Following in the footsteps of virtually every other media personality, from Joe Scarborough to Piers Morgan, Stephen Colbert dived headlong into the hottest debate in the country on Wednesday’s “Colbert Report.” Using the most potent weapon in his arsenal — irony — he made the case for tighter gun control measures.
“Right now, gun control talk is suddenly everywhere for reasons I don’t want to get into because it undermines my position,” he began. From there, he expressed concern over the task force headed by “Reichsmarschall Biden” whose vague yet ominous mission is to “convene a series of meetings and offer recommendations in an effort to build consent for action.”
“Meetings? Recommendations? Effort? Folks, that is just a slippery slope to jackbooted Power Point presentations,” Colbert warned.
But he was thankful for the supposedly “rational voices” of people like National Rifle Association Executive Vice President Wayne LaPierre, who has urged Congress to install an armed guard in every school in the nation. If implemented, Colbert predicted LaPierre’s plan would provide for some truly unique prom themes (“Enchantment under the siege,” anyone?)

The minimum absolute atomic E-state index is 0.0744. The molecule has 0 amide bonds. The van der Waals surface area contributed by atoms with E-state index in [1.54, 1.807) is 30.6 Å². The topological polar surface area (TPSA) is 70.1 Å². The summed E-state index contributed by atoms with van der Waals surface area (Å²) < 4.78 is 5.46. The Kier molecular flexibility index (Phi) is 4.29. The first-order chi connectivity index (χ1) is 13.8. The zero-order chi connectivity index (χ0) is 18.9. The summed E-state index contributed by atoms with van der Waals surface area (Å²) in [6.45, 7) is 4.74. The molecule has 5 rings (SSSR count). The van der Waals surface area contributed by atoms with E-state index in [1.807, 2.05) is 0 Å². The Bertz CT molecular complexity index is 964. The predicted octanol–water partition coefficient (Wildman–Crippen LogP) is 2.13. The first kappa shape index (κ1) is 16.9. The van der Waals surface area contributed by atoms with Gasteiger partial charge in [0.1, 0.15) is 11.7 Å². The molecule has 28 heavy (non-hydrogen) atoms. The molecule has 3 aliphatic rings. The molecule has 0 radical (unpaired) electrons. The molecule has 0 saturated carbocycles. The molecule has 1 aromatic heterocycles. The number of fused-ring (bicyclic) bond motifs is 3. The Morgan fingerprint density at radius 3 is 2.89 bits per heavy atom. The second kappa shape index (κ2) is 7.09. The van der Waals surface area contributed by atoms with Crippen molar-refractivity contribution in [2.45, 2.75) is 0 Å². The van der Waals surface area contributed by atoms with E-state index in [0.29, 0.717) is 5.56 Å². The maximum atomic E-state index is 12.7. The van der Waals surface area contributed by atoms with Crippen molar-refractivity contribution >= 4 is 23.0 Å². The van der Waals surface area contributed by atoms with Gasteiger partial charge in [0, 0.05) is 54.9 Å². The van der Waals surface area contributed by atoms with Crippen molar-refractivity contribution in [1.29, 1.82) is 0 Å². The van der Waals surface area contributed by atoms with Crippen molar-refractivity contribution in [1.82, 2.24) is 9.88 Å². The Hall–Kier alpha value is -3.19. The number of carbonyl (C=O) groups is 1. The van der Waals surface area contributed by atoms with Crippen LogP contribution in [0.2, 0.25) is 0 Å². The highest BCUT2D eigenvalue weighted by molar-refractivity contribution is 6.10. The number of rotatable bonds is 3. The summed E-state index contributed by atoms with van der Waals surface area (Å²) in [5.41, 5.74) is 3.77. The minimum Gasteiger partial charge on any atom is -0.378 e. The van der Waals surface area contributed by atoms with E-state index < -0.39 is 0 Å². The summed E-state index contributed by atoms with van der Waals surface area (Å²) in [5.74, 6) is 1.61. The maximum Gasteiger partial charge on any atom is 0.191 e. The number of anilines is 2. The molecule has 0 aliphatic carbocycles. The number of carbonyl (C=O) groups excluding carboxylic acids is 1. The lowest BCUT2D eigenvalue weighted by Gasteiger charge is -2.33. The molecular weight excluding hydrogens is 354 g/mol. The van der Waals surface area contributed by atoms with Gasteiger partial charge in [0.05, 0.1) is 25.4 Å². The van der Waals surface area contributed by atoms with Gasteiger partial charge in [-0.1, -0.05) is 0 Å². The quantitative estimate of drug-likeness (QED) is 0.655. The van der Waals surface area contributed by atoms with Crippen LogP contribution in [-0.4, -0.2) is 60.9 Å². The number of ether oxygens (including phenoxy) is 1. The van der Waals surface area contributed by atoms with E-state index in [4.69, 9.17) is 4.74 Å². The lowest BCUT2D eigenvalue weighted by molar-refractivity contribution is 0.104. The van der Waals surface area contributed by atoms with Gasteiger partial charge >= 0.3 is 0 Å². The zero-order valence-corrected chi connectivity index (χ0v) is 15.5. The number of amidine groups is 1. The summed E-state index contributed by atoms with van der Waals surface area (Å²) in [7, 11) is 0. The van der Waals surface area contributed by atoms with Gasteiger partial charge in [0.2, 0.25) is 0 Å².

He also praised notorious Phoenix Sheriff Joe Arpaio for organizing volunteer posses of armed men to secure Arizona’s schools, because “nothing reassures parents more than surrounding their kids with the kind of guys who have a lot of weapons and nothing to do on weekdays.”
Then there was former NRA President Marion Hammer, who made the bizarre argument that certain guns were being discriminated against because of the way they look, in much the same way that people of color once were. “So sad, banning a gun based on its color,” Colbert said with all the faux gravity he could muster. “I’m sure if Dr. King were alive he’d be standing with the NRA.”
Colbert ended by addressing the argument made by LaPierre that mental illness and violent movies and video games are to blame for the fact that the United States leads the industrialized world in gun deaths.
After all, Colbert reasoned, “America is the only country in the world that has video games, we’re the only country that has violent movies, and we’re the only country with crazy people. Well, maybe not the only country, but certainly we’ve got the craziest people.”
Cue footage of LaPierre on “Meet the Press,” where he declared, “If it’s crazy to call for putting police in our schools to protect our children, then call me crazy.”
Colbert was convinced: “I agree with Wayne LaPierre: You, sir, are [not right] in the head.”
Jon Stewart: Gun zealots fear 'imaginary Hitler'
Alex Jones goes on pro-gun tirade on Piers Morgan
Gun rights advocates steer clear of Sunday talk shows